The Deep End: Graduate School Offers In-Depth Study
Reed, Minerva H., Diversity Employers
If an undergraduate degree makes you marketable, graduate school makes you invaluable.
Graduate school teaches the organizational, management, research and writing skills that upper-level management requires. These universal skills, combined specialized knowledge, make graduate degree holders highly sought by business and government.
Career counselors suggest that students consider graduate school as part of their overall career planning. "I would suggest that students begin with an assessment of their goals," says William Carson Sr., assistant vice president for enrollment management and former director of the Center for Career Development at Morgan State University. "Graduate school should be part of a continuum of their career plans."
Choosing a graduate program
Selecting a graduate program that best matches your goals is a matter of research and comparative shopping. A good graduate program should provide you with the credentials and skills to enable you to advance in your chosen field.
Consider your interests -- what truly excites you. Do you enjoy words, and are you drawn to logic and theoretical constructs? If so, the law and law school might be for you. If you have people skills, a facility for numbers, enjoy the world of finance, and have a good natural business sense, a school of management (business) school might be in order. How about your communications capabilities -- both written and verbal? Might an advanced degree from a school of journalism or an advanced degree in communications support those interests and a career in the communications industry? How about those of you with aesthetic sensibilities? Would an advanced degree in the fine arts be the ticket? Or how about arts administration and museum or art gallery curatorial work as interest to develop through additional academic work and training?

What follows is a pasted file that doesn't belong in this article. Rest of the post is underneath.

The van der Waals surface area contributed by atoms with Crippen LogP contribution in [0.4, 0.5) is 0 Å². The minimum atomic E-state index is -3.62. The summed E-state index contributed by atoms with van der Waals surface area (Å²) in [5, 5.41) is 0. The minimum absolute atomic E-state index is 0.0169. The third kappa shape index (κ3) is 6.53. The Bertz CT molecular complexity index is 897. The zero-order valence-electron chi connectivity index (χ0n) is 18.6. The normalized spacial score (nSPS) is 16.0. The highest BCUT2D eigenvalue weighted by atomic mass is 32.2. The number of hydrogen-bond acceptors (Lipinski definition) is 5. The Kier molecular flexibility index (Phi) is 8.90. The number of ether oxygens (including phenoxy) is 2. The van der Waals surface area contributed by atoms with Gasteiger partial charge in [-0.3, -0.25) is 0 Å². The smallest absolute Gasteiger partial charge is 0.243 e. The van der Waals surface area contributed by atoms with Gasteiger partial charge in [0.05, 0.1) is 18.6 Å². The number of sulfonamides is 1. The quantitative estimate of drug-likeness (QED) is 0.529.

And for the scientific and technical minded, continuing your education and research in the discipline(s) can certainly enhance your marketability in research and development, governmental assignments and work with think tanks for policy groups. There are clearly a variety of routes you can follow to reach your personal and professional goals with additional academic credentials in hand.
After deciding to pursue graduate work, the next step is to focus on selecting a (specific) graduate/professional school program, deciding on the academic disciplines to study that will be in concert with meeting your objectives. Consider the type of degree(s) and the schools that are offering programs of interest to you.
Most graduate schools require applicants to pass an entrance exam in a specific area of study. These tests are described in the accompanying article.
Types of degrees include the more traditional master's degrees (MA, Master of Arts; M.Ed, Master of Education; M.S., Master of Science; M.E., Master of Engineering) or doctoral degree (Ph.D.), offered by graduate schools of the Arts and Sciences. They cover a wide range of academic disciplines and professional schools. Other popular degrees include the Master of Business Administration (MBA) for business school, Juris Doctor, or Doctor of Laws (JD) for law school and Doctor of Medicine (MD) for medical school. Growing in popularity are the Master of Public Administration (MPA) and Master of Public Policy (MPP) for schools of public policy, (MIA) Master of International Affairs for schools of international affairs and international studies, and the (MPH) Master of Public Health for schools of public health and health care administration. Find out all you can about schools and degree programs representing your interest areas. Gather data on their admission policies and procedures.
Graduate school degrees in the Arts and Sciences (MA and Ph.D.) traditionally have been sought by those wishing to work in academic setting, especially those who want to teach at the college level, conduct research and publish scholarly works. …